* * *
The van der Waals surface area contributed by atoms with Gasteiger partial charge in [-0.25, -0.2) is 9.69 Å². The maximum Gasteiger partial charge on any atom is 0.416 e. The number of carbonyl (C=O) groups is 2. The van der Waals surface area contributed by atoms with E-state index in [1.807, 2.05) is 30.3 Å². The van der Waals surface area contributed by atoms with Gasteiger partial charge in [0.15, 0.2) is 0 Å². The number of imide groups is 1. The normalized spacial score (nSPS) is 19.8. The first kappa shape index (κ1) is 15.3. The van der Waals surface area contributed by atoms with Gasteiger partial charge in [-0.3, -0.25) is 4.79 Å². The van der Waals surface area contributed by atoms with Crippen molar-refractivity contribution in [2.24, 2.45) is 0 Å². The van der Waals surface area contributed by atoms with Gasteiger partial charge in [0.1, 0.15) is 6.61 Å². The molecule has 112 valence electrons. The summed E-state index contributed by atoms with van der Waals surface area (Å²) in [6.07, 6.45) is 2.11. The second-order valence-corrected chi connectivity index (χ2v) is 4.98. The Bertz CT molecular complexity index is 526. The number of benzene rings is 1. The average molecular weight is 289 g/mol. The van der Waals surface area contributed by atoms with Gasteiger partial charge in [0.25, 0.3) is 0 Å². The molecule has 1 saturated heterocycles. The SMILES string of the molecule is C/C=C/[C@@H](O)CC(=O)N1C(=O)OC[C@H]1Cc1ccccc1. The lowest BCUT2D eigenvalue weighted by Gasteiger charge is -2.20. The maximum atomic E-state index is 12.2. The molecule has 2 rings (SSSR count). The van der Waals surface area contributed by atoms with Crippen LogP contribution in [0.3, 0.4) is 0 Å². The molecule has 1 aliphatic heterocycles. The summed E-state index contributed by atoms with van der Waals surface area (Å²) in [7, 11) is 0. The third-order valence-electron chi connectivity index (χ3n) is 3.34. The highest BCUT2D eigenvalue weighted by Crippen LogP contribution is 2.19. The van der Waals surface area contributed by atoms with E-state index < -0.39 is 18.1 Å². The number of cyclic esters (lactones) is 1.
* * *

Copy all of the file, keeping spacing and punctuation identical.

The van der Waals surface area contributed by atoms with Gasteiger partial charge in [-0.25, -0.2) is 9.69 Å². The maximum Gasteiger partial charge on any atom is 0.416 e. The number of carbonyl (C=O) groups is 2. The van der Waals surface area contributed by atoms with E-state index in [1.807, 2.05) is 30.3 Å². The van der Waals surface area contributed by atoms with Gasteiger partial charge in [0.15, 0.2) is 0 Å². The number of imide groups is 1. The normalized spacial score (nSPS) is 19.8. The first kappa shape index (κ1) is 15.3. The van der Waals surface area contributed by atoms with Gasteiger partial charge in [-0.3, -0.25) is 4.79 Å². The van der Waals surface area contributed by atoms with Crippen molar-refractivity contribution in [2.24, 2.45) is 0 Å². The van der Waals surface area contributed by atoms with Gasteiger partial charge in [0.1, 0.15) is 6.61 Å². The molecule has 112 valence electrons. The summed E-state index contributed by atoms with van der Waals surface area (Å²) in [6.07, 6.45) is 2.11. The second-order valence-corrected chi connectivity index (χ2v) is 4.98. The Bertz CT molecular complexity index is 526. The number of benzene rings is 1. The average molecular weight is 289 g/mol. The van der Waals surface area contributed by atoms with Gasteiger partial charge in [0.25, 0.3) is 0 Å². The molecule has 1 saturated heterocycles. The SMILES string of the molecule is C/C=C/[C@@H](O)CC(=O)N1C(=O)OC[C@H]1Cc1ccccc1. The lowest BCUT2D eigenvalue weighted by Gasteiger charge is -2.20. The maximum atomic E-state index is 12.2. The molecule has 2 rings (SSSR count). The van der Waals surface area contributed by atoms with Crippen LogP contribution in [0.3, 0.4) is 0 Å². The molecule has 1 aliphatic heterocycles. The summed E-state index contributed by atoms with van der Waals surface area (Å²) in [7, 11) is 0. The third-order valence-electron chi connectivity index (χ3n) is 3.34. The highest BCUT2D eigenvalue weighted by Crippen LogP contribution is 2.19. The van der Waals surface area contributed by atoms with E-state index < -0.39 is 18.1 Å². The number of cyclic esters (lactones) is 1.